Video Conferencing as a Tool Towards Effective Communication

Long-distance business relationships often rely heavily on the use of emails or the telephone.  These forms of communication prevent parties from developing rapport and fostering human “face-to-face” relationship.  Consequently, it is very difficult to build trust in online or virtual communications.  Negotiators who communicate predominantly online—particularly in the preparation stage of a negotiation—should consider the usefulness of video conferencing.  With the increasing use of technology and faceless communication, video conferencing allows negotiators to build a relationship and lay a foundation of trust.  This foundation of trust will be essential during later stages of the negotiation. 

   •    Know when to pick up the phone (or use video conferencing).  When time is of the essence, an e-negotiator should consider that people talk much faster than they write or type.  People also exchange more than three times the information exchanged in a face-to face interaction than in online interactions; additionally, because email communication tends to be non-task relevant, the discussion is inherently less efficient.  The exchange of information is crucial to reaching the optimal social outcome for the relationship and subsequently for the negotiation deal.  Consequently, e-negotiators should consider avoiding online communications in certain situations. Avoiding email will save an e-negotiator time and allow individuals to exchange more information.

    •    Use video-conferencing to build trust.  Building a relationship of trust is extremely important in negotiations.  However, it is often difficult to establish trust in a purely online setting because text-based mediums lack nonverbal cues and make it especially difficult to develop interpersonal connections and build trust.  Without nonverbal cues, it is more difficult for a party to detect deception and bluffing; on the other hand, an individual may feel less guilty about exploiting or hurting a “faceless” individual.  Consequently, an individual is more likely to exploit or fear exploitation by the other party in the absence of a relationship of trust with some accountability.  One way to humanize oneself and build trust is to use video conferencing.  The availability of Skype webcams or Gchat video allows individuals to communicate virtually “face-to-face.”  With access to video feed, individuals can exchange non-verbal cues including body orientation and gestures, eye contact and head nodding, and paraverbal speech (such as fluency and fillers like “uh-huh”).  Studies show that negotiators using webcams or phones were more likely to agree on a single offer prior to submitting their bid compared to negotiators who solely used written communication.  Nonverbal cues are key to establishing rapport which leads to better relationships which ultimately leads to more integrative agreements.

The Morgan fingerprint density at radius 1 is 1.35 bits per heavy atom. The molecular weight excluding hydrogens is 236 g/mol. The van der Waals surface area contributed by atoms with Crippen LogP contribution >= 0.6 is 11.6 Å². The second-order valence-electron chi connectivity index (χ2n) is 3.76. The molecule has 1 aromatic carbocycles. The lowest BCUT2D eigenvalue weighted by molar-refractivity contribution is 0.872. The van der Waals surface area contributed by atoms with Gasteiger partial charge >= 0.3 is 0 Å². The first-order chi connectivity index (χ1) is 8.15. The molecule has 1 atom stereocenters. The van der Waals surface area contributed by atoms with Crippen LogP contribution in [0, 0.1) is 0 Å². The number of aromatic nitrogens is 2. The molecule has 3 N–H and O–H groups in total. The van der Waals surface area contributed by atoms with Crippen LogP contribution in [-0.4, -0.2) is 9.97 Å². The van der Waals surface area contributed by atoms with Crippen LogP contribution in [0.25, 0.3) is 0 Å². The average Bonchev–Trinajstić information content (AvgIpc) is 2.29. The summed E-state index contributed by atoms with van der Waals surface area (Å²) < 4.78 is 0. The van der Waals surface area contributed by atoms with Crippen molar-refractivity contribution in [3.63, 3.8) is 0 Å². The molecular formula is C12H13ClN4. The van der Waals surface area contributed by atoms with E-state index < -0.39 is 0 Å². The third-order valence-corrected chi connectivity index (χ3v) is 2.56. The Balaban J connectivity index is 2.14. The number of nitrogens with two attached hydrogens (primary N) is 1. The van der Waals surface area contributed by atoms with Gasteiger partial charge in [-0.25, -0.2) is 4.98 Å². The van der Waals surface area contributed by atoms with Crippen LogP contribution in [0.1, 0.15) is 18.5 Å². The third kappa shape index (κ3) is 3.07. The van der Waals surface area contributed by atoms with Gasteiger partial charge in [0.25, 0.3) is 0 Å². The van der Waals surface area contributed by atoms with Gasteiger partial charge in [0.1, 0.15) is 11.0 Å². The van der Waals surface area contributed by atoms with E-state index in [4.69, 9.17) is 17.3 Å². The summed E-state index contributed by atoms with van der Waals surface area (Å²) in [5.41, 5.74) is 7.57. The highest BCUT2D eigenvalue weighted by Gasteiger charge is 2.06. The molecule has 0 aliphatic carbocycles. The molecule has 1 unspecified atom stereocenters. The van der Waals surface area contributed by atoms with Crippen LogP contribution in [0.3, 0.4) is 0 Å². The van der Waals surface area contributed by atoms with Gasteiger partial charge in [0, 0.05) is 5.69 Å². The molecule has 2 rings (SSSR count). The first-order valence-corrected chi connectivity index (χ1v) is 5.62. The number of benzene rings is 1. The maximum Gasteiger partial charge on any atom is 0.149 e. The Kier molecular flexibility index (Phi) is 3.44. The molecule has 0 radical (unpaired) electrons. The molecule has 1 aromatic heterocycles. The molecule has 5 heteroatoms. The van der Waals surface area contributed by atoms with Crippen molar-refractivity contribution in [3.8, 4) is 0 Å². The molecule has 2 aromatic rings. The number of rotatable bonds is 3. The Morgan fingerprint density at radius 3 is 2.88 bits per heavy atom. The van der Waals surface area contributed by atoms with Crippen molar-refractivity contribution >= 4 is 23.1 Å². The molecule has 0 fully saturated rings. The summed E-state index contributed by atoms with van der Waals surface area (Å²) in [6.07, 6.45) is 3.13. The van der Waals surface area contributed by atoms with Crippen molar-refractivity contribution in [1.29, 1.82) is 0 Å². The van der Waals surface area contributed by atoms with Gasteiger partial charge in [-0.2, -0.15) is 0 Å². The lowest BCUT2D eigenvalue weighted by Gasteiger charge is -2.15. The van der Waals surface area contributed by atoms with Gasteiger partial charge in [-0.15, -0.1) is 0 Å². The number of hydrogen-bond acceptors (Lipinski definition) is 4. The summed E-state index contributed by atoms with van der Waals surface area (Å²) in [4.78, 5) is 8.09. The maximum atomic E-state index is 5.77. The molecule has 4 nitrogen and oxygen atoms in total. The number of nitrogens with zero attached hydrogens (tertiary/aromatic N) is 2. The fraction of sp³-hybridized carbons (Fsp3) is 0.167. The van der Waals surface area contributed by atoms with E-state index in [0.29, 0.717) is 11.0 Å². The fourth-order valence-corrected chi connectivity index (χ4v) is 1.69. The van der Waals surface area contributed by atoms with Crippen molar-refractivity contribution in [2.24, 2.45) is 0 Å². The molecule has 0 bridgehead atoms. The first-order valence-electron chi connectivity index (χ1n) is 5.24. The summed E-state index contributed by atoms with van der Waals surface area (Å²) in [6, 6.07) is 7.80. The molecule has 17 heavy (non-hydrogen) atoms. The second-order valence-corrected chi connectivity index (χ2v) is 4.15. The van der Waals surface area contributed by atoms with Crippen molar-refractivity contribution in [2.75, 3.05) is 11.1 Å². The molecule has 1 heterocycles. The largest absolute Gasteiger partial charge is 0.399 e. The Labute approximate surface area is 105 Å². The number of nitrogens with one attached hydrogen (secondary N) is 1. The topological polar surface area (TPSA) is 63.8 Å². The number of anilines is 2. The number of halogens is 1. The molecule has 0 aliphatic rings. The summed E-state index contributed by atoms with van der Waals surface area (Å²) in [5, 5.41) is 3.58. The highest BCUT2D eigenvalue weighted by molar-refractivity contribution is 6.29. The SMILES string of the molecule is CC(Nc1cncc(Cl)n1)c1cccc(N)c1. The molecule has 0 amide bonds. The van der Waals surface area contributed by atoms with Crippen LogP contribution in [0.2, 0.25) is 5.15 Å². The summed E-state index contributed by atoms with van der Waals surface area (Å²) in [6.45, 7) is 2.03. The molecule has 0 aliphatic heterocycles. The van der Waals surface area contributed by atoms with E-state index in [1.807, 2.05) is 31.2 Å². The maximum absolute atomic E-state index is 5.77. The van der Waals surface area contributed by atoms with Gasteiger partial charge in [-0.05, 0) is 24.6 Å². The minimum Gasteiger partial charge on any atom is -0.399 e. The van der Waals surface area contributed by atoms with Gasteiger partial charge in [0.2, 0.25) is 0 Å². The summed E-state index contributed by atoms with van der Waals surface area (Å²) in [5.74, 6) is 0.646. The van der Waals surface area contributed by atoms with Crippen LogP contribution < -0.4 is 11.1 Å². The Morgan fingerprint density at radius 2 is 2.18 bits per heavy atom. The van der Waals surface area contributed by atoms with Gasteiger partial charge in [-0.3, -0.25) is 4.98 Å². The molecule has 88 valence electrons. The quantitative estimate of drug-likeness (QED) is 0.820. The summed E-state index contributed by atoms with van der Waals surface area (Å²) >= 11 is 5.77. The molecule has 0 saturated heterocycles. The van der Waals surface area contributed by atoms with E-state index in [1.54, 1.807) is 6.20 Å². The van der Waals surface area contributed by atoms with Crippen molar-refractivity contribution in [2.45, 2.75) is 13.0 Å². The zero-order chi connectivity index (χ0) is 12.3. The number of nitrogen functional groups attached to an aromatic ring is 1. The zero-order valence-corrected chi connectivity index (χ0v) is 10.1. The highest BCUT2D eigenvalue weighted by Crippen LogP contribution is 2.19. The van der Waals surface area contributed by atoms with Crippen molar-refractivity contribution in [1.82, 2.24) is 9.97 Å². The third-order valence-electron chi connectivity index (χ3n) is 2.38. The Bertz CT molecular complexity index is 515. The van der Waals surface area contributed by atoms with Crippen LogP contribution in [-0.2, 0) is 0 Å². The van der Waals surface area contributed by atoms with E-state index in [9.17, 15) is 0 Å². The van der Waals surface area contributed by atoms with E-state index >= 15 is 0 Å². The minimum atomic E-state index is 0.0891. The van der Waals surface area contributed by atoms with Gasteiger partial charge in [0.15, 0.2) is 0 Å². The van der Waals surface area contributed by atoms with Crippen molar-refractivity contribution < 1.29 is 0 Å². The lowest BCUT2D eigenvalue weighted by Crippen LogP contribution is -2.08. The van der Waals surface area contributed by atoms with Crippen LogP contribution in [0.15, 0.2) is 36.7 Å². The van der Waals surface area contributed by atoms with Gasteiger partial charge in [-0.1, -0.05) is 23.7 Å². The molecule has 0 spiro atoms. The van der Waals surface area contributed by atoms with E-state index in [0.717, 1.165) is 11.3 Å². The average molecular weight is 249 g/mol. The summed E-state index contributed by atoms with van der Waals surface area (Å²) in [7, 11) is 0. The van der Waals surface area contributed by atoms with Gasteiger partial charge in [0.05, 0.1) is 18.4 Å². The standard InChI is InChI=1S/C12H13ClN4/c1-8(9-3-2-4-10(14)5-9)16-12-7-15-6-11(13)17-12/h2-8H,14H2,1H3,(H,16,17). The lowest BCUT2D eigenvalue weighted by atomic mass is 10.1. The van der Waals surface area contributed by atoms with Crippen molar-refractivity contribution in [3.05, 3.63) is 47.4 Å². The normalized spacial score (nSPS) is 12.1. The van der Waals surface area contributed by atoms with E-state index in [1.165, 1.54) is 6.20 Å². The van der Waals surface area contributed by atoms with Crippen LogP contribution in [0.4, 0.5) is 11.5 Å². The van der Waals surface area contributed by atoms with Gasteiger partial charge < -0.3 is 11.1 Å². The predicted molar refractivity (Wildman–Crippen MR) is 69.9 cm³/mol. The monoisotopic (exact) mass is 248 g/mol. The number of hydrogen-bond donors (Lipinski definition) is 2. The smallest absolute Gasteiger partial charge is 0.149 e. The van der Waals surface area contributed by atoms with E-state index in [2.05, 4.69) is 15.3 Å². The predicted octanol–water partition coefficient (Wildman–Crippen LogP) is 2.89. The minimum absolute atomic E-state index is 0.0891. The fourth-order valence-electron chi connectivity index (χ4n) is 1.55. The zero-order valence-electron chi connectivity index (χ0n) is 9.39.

•    Use video-conferencing to increase understanding. In terms of understanding one another, the actual words themselves play a small role (the tip of the iceberg).  Meaning comes predominantly from facial expressions and posture (55%).  Voice inflections and tone (38%) also contribute to understanding.  Only 7% of meaning is conveyed through words.  Although face-to-face communication is not always possible in this global society, technology offers a sliding scale of options.  See Table 1 below.  The phone is more effective than email.  Video-conferencing is more effective than the phone.  When face-to-face communication is impossible, the chosen method of communication is important.

In using technology, e-negotiators have the ability to carefully construct the image they want to portray to the other party.  Throughout the process, providing a face in the otherwise faceless process is necessary to build a relationship and create trust for future negotiations.   Given the various disadvantages of online communications, negotiators must carefully chose the method of communication and employ video conferencing more frequently to increase understanding and lay a foundation for a relationship of trust.

by Mikita Weaver

Mikita is the Editor-in-Chief of ADR Times. As an associate at Northrup Schlueter LLC, she focuses predominantly on litigation and arbitration in the field of construction insurance defense. She received her Juris Doctorate at Pepperdine and a Masters in Dispute Resolution from the Straus Institute. Mikita has been published in the Pepperdine Dispute Resolution Law Journal and worked at the Centre for Effective Dispute Resolution in London. As an avid traveler, she continues to explore various dispute resolution issues and how they vary from region to region.